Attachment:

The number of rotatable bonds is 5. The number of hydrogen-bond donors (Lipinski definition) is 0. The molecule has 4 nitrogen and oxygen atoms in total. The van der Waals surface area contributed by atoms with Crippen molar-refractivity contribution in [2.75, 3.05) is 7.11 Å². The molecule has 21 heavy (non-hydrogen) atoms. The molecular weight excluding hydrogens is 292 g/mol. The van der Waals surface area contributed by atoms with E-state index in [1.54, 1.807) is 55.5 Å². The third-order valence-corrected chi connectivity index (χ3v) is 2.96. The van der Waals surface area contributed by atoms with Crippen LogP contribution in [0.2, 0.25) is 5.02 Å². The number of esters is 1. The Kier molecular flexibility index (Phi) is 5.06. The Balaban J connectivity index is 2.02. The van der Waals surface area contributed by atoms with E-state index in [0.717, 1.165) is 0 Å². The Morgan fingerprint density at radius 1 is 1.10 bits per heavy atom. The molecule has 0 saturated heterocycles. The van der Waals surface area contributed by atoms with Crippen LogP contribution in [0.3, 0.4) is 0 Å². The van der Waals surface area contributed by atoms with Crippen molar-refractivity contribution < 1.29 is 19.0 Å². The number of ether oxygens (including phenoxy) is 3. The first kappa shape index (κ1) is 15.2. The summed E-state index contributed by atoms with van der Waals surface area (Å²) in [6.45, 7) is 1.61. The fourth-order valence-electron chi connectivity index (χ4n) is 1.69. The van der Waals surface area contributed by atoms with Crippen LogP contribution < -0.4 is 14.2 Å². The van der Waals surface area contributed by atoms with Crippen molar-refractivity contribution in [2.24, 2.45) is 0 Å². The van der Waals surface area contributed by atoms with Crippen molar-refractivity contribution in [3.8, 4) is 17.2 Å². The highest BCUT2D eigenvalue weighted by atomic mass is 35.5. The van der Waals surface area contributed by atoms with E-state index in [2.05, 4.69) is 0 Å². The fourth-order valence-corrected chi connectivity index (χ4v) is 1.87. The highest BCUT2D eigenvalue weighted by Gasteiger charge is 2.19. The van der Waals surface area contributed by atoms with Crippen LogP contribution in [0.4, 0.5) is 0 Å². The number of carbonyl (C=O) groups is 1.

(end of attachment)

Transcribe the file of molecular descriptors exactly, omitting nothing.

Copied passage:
The number of rotatable bonds is 5. The number of hydrogen-bond donors (Lipinski definition) is 0. The molecule has 4 nitrogen and oxygen atoms in total. The van der Waals surface area contributed by atoms with Crippen molar-refractivity contribution in [2.75, 3.05) is 7.11 Å². The molecule has 21 heavy (non-hydrogen) atoms. The molecular weight excluding hydrogens is 292 g/mol. The van der Waals surface area contributed by atoms with E-state index in [1.54, 1.807) is 55.5 Å². The third-order valence-corrected chi connectivity index (χ3v) is 2.96. The van der Waals surface area contributed by atoms with Crippen LogP contribution in [0.2, 0.25) is 5.02 Å². The number of esters is 1. The Kier molecular flexibility index (Phi) is 5.06. The Balaban J connectivity index is 2.02. The van der Waals surface area contributed by atoms with E-state index in [0.717, 1.165) is 0 Å². The Morgan fingerprint density at radius 1 is 1.10 bits per heavy atom. The molecule has 0 saturated heterocycles. The van der Waals surface area contributed by atoms with Crippen LogP contribution in [0.3, 0.4) is 0 Å². The van der Waals surface area contributed by atoms with Crippen molar-refractivity contribution < 1.29 is 19.0 Å². The number of ether oxygens (including phenoxy) is 3. The first kappa shape index (κ1) is 15.2. The summed E-state index contributed by atoms with van der Waals surface area (Å²) in [6.45, 7) is 1.61. The fourth-order valence-electron chi connectivity index (χ4n) is 1.69. The van der Waals surface area contributed by atoms with Crippen LogP contribution < -0.4 is 14.2 Å². The van der Waals surface area contributed by atoms with Crippen molar-refractivity contribution in [2.24, 2.45) is 0 Å². The van der Waals surface area contributed by atoms with Crippen molar-refractivity contribution in [3.8, 4) is 17.2 Å². The highest BCUT2D eigenvalue weighted by atomic mass is 35.5. The van der Waals surface area contributed by atoms with E-state index in [2.05, 4.69) is 0 Å². The fourth-order valence-corrected chi connectivity index (χ4v) is 1.87. The highest BCUT2D eigenvalue weighted by Gasteiger charge is 2.19. The van der Waals surface area contributed by atoms with Crippen LogP contribution in [0.4, 0.5) is 0 Å². The number of carbonyl (C=O) groups is 1.